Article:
Last year was good for Erdoğan. He became Turkey's president. Although he was required to sever his affiliation with the party officially, the AKP won local and presidential balloting. He suppressed the judicial investigation, beginning in December 2013, of three members of his cabinet and his son Bilal Erdoğan. They faced an inquiry alleging financial corruption linked to Iran. He drove his former allies in Fethullah Gülen's Islamist movement into a defensive posture by arrests and purges in the state apparatus. As described in the Istanbul-based Hürriyet Daily News, he opened a 1,150-room presidential palace in Ankara, the Turkish capital, with a staff of 1,150 police to guard it – one for each room. Construction of the residence was estimated to cost $615 million.
Many Turkish citizens view these expressions of narcissism with dismay. Erdoğan has sought to dampen criticism of his behavior by accusing Western Europe of persecuting Muslims.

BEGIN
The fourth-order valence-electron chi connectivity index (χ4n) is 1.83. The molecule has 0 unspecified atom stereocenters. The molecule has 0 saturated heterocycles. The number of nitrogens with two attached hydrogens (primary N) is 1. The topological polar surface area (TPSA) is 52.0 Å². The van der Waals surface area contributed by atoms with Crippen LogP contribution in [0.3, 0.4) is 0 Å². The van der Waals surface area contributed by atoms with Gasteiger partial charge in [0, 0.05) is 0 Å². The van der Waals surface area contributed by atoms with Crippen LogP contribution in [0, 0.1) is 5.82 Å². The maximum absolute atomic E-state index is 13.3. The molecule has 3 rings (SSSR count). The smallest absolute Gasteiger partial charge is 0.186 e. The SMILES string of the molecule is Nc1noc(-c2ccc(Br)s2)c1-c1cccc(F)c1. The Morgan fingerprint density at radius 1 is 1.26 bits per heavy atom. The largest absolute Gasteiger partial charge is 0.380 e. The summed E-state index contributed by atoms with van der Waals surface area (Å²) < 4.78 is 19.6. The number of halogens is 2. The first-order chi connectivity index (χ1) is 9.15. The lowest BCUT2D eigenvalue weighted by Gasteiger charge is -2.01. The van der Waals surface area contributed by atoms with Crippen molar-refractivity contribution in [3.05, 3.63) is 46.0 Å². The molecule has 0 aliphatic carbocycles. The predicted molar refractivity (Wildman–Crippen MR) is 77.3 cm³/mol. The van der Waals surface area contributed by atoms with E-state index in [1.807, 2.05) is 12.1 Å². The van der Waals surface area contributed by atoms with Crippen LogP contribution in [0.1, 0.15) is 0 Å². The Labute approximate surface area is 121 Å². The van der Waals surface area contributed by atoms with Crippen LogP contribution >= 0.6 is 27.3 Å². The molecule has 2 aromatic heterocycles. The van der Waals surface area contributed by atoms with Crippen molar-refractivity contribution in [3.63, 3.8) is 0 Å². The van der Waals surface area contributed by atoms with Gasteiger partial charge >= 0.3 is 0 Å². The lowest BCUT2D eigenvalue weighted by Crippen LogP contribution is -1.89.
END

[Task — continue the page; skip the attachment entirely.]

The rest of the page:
If 2014 was good for Erdoğan, 2015 has begun badly. The Turkish "economic miracle" has ended, growth has slowed, and unemployment is rising. As he did when he was Turkey's prime minister, from 2003 to 2014, Erdoğan aggravates the polarization of society by agitating his Islamist voter base. So far, these tactics have awarded him with electoral victories.
On June 7, 2015, Turkey is scheduled to hold new parliamentary elections, and AKP seeks a full majority of ballots, exceeding the 49.3% the party won in 2014. president Erdoğan will then, it is presumed, attempt to broaden his executive powers by a constitutional referendum, which would put the Islamists at the summit of the state for a long time.
In anticipating the election, meanwhile, Erdoğan and AKP have introduced a parliamentary measure that would enhance police power, including use of firearms against demonstrators. Daniel Dombey wrote in the London Financial Times of February 27, "the opposition says [the bill] could usher in a police state." The arrogant Erdoğan told legislators, "Your duty is to make these laws in parliament, not to block them."
Above all, the confusion of Turkey's policy toward ISIS and the Kurds will not be easily forgotten. Erdoğan may believe, from his gaudy new palace, that his rule will go on forever. But other autocrats have clung to similar fantasies that were, as at Kobane, shattered by reality.